By Olivia Cahoon
Part 2 of 4
While plastic is often used to create functional three-dimensional (3D) objects, some users opt for a modern twist and select chemically bonded composite materials. These 3D printing materials are available in several variations including wood, metal, and sandstone.
A variety of metals may be 3D printed including aluminum, bronze, cobalt, copper, gold, iron, nickel, platinum, stainless steel, steel, and titanium combined with polylactic acid (PLA). Metals are printed directly by binding metal dust and firing until hardening. Finished objects may be electropolished or machined to finish into functional metal parts.
Typically, metal 3D materials are created with a variety of metal compositions to achieve a specific aesthetic or function. Some metal materials like steel offer special finishes like matte or polished in stainless, bronze, gray, and gold.
Metal 3D printed objects include custom items, functional parts, jewelry, medical devices, prototypes, and small structures. Because of its strength and durability, metal is also used in industrial applications for aircraft frames, jet engines, magnetic pieces, manufacturing, oil and gas equipment, nuclear components, power generation, and refractory metal components.
Sandstone is used as a 3D printing material for architecture, figurines, fine arts, memorabilia, and presentation models. Delicate, it is suited for projects with little to no handling. To 3D print with sandstone, a binding agent is applied by layer to sandstone powder until the powder is solidified into a sandstone-like material. Color jets inject color onto the 3D printed object as the binding agent is applied.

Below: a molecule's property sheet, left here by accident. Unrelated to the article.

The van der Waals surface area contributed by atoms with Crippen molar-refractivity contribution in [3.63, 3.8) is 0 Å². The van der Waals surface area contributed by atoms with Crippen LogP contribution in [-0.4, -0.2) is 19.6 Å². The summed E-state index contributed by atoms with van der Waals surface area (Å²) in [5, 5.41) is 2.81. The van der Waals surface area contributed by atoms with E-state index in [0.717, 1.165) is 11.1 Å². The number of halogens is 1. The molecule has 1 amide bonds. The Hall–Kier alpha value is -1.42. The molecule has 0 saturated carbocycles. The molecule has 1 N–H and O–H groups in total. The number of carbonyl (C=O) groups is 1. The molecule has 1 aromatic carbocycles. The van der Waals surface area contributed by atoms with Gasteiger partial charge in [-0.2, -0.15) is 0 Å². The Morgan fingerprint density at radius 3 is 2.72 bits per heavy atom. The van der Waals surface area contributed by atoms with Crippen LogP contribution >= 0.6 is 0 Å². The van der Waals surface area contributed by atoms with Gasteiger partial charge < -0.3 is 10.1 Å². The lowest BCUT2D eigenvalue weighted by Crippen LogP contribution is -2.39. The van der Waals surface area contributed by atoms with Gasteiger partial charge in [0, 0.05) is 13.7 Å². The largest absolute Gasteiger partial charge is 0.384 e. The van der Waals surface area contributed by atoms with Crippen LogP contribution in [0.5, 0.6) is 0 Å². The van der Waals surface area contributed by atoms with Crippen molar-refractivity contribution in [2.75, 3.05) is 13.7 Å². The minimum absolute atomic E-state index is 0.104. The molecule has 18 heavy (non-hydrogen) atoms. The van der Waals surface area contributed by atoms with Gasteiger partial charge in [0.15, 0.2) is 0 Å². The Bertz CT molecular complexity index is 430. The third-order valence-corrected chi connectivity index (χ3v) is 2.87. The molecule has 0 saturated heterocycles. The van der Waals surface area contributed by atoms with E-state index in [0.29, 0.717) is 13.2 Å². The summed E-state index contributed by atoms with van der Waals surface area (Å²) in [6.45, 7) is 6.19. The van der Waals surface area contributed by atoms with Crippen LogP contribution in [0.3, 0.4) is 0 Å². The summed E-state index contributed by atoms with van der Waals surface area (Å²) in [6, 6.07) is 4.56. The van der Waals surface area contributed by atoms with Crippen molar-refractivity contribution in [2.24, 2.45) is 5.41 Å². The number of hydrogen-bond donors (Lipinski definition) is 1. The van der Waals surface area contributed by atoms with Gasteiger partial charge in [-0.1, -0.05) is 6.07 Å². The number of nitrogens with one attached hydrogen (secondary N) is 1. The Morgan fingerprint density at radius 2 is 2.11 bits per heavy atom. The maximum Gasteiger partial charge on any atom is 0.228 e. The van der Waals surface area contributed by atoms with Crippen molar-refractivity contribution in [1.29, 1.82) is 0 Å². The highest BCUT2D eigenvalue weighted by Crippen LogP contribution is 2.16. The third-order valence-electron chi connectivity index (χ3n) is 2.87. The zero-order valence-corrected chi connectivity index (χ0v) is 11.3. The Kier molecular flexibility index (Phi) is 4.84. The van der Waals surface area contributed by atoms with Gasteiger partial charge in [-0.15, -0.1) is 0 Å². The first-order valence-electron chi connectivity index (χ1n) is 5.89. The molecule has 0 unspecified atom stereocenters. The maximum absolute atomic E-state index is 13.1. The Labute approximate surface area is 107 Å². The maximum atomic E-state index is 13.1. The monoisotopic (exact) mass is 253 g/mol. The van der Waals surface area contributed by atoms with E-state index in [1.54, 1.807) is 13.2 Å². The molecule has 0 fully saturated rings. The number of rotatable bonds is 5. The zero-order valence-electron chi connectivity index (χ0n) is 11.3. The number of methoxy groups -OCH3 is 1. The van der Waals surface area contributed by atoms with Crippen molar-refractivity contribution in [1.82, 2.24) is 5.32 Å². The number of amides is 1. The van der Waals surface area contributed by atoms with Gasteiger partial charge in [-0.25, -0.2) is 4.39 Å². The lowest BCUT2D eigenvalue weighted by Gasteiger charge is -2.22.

Because it is brittle, sandstone material doesn’t allow protruding features smaller than three millimeters and walls must be wider than two millimeters. To save on costs, most users hollow 3D models and add holes for the excess sandstone powder to escape.
Sandstone is not recyclable, watertight, or safe for contact with food. Finished 3D objects may be embossed or engraved.
Wood-based 3D printing materials are produced by fused deposition modeling. The material contains a mixture of recycled wood with binding polymer to create objects that resemble wood. Using wood materials in a 3D printer is similar to plastic filaments.
3D printed wood objects can be drilled, nailed, painted, sanded, and stained. Common 3D printed wood objects include boxes, chairs, cups, décor, figurines, and tables.
Wood material is typically weaker and softer than polylactic acid or PLA. It also has reduced flexibility and breaks easily. Print temperatures for wood materials range between 195 to 220 degrees Celsius with higher temperatures yielding darker brown shades.
Other 3D printing materials include new, innovative solutions like beer, coffee, and hemp. As the 3D printing market expands, new materials emerge for a variety of uses. The next part in this four-article series examines the evolution of 3D printing materials.
May2018, Industrial Print Magazine